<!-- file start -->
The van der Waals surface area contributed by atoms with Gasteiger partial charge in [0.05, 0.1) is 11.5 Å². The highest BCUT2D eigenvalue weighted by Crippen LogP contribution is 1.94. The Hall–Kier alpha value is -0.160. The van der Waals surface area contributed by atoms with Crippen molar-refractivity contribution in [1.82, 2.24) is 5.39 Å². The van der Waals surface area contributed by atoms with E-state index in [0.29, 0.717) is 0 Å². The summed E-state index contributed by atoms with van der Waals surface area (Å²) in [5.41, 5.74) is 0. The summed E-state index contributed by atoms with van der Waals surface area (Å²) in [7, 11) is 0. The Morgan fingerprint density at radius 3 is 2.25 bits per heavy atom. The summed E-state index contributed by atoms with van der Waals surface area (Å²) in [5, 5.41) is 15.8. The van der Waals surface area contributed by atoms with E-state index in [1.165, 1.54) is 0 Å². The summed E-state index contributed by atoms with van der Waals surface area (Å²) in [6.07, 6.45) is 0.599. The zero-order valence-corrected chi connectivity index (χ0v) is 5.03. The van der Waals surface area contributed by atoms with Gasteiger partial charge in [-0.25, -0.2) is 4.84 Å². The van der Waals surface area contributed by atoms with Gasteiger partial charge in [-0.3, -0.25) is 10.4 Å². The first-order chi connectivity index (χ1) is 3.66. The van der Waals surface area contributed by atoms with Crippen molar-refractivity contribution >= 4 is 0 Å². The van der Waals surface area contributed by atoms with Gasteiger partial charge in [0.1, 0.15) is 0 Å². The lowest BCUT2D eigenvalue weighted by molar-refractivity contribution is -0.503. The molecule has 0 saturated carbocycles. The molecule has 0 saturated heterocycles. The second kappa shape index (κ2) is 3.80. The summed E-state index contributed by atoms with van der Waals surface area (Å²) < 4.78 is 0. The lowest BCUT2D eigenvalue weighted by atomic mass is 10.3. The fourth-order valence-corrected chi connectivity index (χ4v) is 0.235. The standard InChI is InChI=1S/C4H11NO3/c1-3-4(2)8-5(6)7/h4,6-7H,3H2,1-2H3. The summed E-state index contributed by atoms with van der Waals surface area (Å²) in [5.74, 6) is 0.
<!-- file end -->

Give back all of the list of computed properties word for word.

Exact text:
The van der Waals surface area contributed by atoms with Gasteiger partial charge in [0.05, 0.1) is 11.5 Å². The highest BCUT2D eigenvalue weighted by Crippen LogP contribution is 1.94. The Hall–Kier alpha value is -0.160. The van der Waals surface area contributed by atoms with Crippen molar-refractivity contribution in [1.82, 2.24) is 5.39 Å². The van der Waals surface area contributed by atoms with E-state index in [0.29, 0.717) is 0 Å². The summed E-state index contributed by atoms with van der Waals surface area (Å²) in [5.41, 5.74) is 0. The summed E-state index contributed by atoms with van der Waals surface area (Å²) in [7, 11) is 0. The Morgan fingerprint density at radius 3 is 2.25 bits per heavy atom. The summed E-state index contributed by atoms with van der Waals surface area (Å²) in [5, 5.41) is 15.8. The van der Waals surface area contributed by atoms with E-state index in [1.165, 1.54) is 0 Å². The summed E-state index contributed by atoms with van der Waals surface area (Å²) in [6.07, 6.45) is 0.599. The zero-order valence-corrected chi connectivity index (χ0v) is 5.03. The van der Waals surface area contributed by atoms with Gasteiger partial charge in [-0.25, -0.2) is 4.84 Å². The van der Waals surface area contributed by atoms with Gasteiger partial charge in [-0.3, -0.25) is 10.4 Å². The first-order chi connectivity index (χ1) is 3.66. The van der Waals surface area contributed by atoms with Crippen molar-refractivity contribution >= 4 is 0 Å². The van der Waals surface area contributed by atoms with Gasteiger partial charge in [0.1, 0.15) is 0 Å². The lowest BCUT2D eigenvalue weighted by molar-refractivity contribution is -0.503. The molecule has 0 saturated carbocycles. The molecule has 0 saturated heterocycles. The second kappa shape index (κ2) is 3.80. The summed E-state index contributed by atoms with van der Waals surface area (Å²) < 4.78 is 0. The lowest BCUT2D eigenvalue weighted by atomic mass is 10.3. The fourth-order valence-corrected chi connectivity index (χ4v) is 0.235. The standard InChI is InChI=1S/C4H11NO3/c1-3-4(2)8-5(6)7/h4,6-7H,3H2,1-2H3. The summed E-state index contributed by atoms with van der Waals surface area (Å²) in [5.74, 6) is 0.